This latest film sees the return of the iconic blue rabbit, but multiplied in abundance.
Representing a curious spirit, the rabbit’s inquisitiveness lures O2 customers from the comfort (and boredom) of their homes, to the excitement and memorability of a live experience.
Creative Director Jorge Montiel comments, ‘In this second saga of Follow the Rabbit, we had to create hundreds of rabbits running and jumping through London.
We wanted to bring a hyperreal level of detail to their facial features, so their eyes, their breathing and their twitches lead us to believe they are actually alive, and their rains are thinking and interacting with the people.
We worked on each individual rabbit to make it feel unique and different.’
3D Lead Artist Alex Hammond explains 'This was a huge job for the Mill and one that required an extensive team of artists. We rendered a total 1560 rabbits with the maximum number of rabbits involved in one shot coming in at around 820.
We had about 10 variations of rabbits each containing around 15 million hairs. Every single rabbit was hand animated and then simulated with complex skin solvers and fur dynamics to give an extra level of realism. All of this was possible due to the flexible pipeline tools we have been developing and it's proven we can comfortably take on big creature jobs like this.'
3D Artist Sid Harrington-Odedra provides further details about the creation of the magical tunnel, explaining 'The directors (dom&nic) were both very clear that the portal needed to be entirely believable and not exist in the world of science fiction, but rather be built as though it were an installation in a modern art gallery.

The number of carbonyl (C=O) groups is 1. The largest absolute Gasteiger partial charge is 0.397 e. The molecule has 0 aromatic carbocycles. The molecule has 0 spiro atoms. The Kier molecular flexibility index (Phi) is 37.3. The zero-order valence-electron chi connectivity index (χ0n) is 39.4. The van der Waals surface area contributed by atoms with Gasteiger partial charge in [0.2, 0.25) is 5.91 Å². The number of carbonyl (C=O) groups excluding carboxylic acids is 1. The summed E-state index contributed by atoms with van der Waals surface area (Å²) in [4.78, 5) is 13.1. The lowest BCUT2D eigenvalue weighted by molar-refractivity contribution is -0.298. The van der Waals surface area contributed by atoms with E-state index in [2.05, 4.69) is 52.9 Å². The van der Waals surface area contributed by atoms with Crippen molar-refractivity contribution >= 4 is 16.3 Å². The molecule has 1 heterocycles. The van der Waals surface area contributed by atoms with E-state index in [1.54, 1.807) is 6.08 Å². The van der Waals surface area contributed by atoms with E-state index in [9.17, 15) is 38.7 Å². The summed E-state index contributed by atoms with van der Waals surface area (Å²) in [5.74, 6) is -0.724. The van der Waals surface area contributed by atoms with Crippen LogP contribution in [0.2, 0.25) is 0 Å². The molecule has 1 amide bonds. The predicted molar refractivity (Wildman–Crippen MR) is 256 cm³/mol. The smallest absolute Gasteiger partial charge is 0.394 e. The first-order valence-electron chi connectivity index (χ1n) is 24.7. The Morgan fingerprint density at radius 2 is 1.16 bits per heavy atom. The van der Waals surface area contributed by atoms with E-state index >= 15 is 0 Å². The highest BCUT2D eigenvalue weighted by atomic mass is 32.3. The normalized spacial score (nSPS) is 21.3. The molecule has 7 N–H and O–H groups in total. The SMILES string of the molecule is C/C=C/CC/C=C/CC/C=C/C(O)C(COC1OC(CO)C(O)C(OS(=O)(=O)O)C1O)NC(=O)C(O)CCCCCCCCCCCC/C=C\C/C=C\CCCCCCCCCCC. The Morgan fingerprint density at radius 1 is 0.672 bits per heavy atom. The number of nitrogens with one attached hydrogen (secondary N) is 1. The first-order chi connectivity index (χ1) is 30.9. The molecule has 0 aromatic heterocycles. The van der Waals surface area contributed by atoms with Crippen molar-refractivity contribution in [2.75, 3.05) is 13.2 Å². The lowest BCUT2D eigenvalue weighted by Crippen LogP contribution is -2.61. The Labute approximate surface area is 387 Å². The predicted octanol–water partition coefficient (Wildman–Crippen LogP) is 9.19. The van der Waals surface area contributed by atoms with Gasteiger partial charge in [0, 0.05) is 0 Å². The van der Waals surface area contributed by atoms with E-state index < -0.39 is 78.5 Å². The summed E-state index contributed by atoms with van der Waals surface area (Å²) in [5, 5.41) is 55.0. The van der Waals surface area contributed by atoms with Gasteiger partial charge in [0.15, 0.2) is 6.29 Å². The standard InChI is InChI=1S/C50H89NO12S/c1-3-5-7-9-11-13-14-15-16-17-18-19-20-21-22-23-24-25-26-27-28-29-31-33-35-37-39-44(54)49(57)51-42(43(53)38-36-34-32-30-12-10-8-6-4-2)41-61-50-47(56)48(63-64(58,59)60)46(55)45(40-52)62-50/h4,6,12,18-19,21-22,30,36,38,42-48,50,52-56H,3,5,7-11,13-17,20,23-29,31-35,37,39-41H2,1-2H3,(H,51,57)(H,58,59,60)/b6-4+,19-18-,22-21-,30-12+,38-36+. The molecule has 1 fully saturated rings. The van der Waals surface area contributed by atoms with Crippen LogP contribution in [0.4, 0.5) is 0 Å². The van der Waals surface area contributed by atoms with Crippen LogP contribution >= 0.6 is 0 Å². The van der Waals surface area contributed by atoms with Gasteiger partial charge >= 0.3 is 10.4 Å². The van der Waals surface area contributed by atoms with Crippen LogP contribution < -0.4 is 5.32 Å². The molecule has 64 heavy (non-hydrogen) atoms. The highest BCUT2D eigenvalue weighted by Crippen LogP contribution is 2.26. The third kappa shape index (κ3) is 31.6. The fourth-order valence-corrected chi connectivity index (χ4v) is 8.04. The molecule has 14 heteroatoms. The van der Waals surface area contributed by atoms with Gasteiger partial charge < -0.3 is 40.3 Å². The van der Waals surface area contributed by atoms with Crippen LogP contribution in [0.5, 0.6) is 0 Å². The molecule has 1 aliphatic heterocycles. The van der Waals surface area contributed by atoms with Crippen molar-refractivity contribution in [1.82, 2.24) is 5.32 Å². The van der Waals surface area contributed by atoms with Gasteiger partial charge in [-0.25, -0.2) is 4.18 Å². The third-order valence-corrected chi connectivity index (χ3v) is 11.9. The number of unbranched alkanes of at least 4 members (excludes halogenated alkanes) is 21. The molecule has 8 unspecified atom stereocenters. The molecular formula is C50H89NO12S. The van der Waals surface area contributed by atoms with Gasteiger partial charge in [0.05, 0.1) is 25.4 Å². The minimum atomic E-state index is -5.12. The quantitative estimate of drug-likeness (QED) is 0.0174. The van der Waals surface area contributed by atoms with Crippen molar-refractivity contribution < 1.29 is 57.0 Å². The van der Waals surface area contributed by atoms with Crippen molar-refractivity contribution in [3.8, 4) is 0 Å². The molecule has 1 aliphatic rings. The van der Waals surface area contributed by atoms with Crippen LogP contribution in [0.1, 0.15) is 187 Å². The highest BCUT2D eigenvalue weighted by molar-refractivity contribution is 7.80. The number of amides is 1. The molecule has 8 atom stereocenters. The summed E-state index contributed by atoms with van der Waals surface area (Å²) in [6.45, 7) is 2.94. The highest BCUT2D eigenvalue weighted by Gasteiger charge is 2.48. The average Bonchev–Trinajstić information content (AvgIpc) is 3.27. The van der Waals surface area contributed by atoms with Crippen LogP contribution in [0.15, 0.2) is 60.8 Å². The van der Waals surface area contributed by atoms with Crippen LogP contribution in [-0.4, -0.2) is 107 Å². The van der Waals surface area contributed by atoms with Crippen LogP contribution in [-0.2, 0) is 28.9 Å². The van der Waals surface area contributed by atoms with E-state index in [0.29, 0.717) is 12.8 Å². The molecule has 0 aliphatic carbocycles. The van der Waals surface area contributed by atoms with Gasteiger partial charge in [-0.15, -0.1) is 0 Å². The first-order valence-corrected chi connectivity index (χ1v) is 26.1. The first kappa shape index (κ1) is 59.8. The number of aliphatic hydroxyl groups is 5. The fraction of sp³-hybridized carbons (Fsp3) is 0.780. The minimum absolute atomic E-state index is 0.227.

Working from references that ranged from exotic minerals to ice caves, we spent six weeks crafting the overall shape of the portal, as well as the way in which the light interacted with it. Finally, a layer of dry ice simulation was placed on top, which helped not only to bed the rabbits into the portal, but added a slight magical quality to the space.'
Colourist David ‘Luddy’ Ludlum comments ‘In essence we wanted to keep the aesthetic of the film as gritty and realistic as possible.
We set the grade before any of the CG, so these settings were already calibrated for the artists to work with. We then put the finishing touches through matte to situate the rabbit in the live environment.
Ultimately we achieved a dramatic, gritty grade which contributes to the overall distinctive look of the film.’